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Diaoyu Islands

The Diaoyu Islands are a group of uninhabited islands located roughly due east of mainland China, northeast of Taiwan, west of Okinawa Island, and north of the southwestern end of the Ryukyu Islands. They are currently controlled by Japan, which calls them Senkaku Islands. Both China and Taiwan claim sovereignty over the islands. 

NewsHong Kong

Asia Weekly names Diaoyu voyagers 'people of the year'

Eight Diaoyu activists from Hong Kong, Macau and mainland are featured on cover of Asia Weekly as 'persons of the year' for 2012

PUBLISHED : Friday, 28 December, 2012, 2:14pm
UPDATED : Friday, 28 December, 2012, 5:38pm

Eight activists from Hong Kong, Macau and the mainland who sailed to the Diaoyu Islands to claim them for China appeared on the cover of Asia Weekly as “people of the year”.

Lauded as national heroes in the Chinese-language magazine are captain Yeung Hong, vessel owner Lo Chau, Tsang Kin-shing, Koo Sze-yiu, Wong Fah-man, Lo Chung-cheong, Ng Shek-yiu from Macau and Fang Xiaosong from the mainland.

The activists have “changed the course of history in China, as well as the power structure in Asia” by their “fearless determination, passion, wisdom and action", said the report.

A total of 14 people embarked on a voyage aboard fishing vessel Kai Fung No 2 on August 12 to assert Chinese sovereignty over the disputed islands. They made a triumphant return to Tsim Sha Tsui 11 days later after encountering drama with Japanese authorities near the islands.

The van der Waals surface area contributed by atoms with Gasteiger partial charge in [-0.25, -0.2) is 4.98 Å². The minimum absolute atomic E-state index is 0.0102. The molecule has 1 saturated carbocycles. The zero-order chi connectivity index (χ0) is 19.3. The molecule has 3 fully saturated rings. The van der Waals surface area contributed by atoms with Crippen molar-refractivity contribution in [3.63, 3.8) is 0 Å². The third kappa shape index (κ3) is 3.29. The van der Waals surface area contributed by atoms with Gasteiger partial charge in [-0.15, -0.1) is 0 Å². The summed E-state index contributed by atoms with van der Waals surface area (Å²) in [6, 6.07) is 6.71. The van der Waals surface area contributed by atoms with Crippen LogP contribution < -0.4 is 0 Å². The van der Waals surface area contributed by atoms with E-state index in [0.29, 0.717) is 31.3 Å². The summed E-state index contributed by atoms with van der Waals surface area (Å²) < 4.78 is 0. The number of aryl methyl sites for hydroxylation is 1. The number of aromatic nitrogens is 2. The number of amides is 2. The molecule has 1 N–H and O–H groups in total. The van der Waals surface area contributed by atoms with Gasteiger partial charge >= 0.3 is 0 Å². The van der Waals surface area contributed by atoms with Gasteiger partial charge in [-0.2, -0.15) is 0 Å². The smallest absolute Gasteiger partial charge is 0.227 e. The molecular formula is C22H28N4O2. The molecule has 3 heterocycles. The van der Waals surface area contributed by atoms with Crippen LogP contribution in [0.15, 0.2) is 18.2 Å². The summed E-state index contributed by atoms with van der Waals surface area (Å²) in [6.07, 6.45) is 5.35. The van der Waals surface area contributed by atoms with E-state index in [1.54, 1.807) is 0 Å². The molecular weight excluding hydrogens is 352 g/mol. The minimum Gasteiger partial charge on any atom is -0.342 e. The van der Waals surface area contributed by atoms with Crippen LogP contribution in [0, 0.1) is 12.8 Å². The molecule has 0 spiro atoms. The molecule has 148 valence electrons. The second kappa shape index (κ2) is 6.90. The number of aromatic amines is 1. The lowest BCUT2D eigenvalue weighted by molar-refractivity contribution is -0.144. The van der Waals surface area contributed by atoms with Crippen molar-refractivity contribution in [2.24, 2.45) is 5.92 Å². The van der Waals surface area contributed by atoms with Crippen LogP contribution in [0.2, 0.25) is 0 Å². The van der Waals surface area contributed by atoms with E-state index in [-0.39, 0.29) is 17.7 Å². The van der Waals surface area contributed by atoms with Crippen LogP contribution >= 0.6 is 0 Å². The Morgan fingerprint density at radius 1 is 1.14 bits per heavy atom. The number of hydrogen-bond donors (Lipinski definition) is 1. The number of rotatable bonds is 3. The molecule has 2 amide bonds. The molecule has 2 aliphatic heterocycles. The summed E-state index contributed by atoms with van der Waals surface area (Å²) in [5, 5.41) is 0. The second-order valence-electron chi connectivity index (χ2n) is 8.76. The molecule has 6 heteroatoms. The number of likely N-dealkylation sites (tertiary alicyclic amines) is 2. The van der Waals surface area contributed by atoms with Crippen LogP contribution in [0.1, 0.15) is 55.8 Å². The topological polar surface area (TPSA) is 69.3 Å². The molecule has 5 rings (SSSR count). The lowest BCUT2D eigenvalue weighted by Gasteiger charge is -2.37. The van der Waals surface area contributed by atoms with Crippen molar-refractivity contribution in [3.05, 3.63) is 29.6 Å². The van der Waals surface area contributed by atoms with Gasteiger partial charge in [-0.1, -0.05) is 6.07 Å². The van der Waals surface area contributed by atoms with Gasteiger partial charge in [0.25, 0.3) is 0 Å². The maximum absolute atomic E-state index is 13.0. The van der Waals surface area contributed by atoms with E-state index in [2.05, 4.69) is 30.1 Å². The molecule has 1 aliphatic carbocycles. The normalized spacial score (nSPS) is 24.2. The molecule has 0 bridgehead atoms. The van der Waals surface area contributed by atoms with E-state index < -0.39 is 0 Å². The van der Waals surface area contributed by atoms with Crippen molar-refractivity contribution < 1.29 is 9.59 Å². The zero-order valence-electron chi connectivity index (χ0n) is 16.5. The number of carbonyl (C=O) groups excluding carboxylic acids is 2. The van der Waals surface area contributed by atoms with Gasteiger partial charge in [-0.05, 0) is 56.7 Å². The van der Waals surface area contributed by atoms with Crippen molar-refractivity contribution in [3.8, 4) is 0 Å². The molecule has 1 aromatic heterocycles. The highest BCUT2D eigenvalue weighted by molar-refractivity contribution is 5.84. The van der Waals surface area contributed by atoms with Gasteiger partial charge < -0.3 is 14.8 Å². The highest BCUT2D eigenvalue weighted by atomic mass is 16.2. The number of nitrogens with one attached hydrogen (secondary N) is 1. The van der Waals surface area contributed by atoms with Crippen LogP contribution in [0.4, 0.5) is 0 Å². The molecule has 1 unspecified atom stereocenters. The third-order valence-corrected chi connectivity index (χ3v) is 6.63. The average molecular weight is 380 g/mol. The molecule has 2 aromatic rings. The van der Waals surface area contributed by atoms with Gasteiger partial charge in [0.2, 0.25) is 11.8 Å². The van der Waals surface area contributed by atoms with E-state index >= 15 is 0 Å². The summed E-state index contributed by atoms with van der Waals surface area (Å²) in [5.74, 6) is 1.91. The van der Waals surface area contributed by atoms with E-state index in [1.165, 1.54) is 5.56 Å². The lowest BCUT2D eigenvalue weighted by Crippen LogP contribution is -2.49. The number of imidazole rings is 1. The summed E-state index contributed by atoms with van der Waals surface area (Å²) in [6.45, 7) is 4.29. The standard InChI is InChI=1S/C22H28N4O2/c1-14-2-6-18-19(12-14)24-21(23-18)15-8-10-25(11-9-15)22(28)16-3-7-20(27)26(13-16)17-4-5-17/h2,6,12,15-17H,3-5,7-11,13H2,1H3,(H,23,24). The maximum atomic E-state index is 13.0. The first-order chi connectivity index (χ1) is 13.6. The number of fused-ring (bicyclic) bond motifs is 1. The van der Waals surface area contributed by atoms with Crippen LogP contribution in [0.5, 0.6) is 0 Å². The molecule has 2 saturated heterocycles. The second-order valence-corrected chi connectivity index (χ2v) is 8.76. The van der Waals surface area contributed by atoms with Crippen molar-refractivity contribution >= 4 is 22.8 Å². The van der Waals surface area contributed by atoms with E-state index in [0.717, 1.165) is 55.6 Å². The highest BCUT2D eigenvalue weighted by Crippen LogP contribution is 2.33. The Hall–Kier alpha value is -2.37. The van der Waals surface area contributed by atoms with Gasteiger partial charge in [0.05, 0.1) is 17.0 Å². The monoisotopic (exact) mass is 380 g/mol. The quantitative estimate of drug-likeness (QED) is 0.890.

Seven members of the group managed to land on the main island and pitch China's national flag - the first time since 1996. All seven were profiled by Asia Weekly; Wong, who stayed on the boat, was commended for carrying the national flag.

Asia Weekly's first 2013 edition commended their efforts and briefly profiled each of the eight activists.

The 4,500-word report took Kai Fung No 2 as a point of departure and touched on issues such as patriotism, the wave of anti-Japan mass protests in mainland cities in September, cross-strait relations and Sino-Japan relations.

“The voyagers presented a pure patriotic emotion,” said the report. “Although the activists are from the grass roots, they were able to sail across the waves of political diplomatic storms.”

They “overturned Japan’s practice of nationalising the Diaoyu Islands”.

The report also made comments about China’s patriotism. “More and more internet users are starting to question the level of corruption hidden beneath the surface of China’s ‘patriotism’.”

“How can we talk of China’s patriotism when the sons and daughters of high officials are all shunning their obligations and enjoying their lives overseas?"

In September, tensions over China and Japan's competing territorial claims on the Diaoyus spilled over into rowdy anti-Japanese protests in mainland cities. Beijing clamped down on the rallies soon after.

The Asia Weekly report coined the term “rational patriotism” and rendered the violent protests in September to have “polluted the purity of patriotism”.

It concluded that the voyage embodied “new hopes for China’s national sovereignty, dignity and political reform”, and that “Kai Fung No 2 unquestionably remains in everyone’s heart”.

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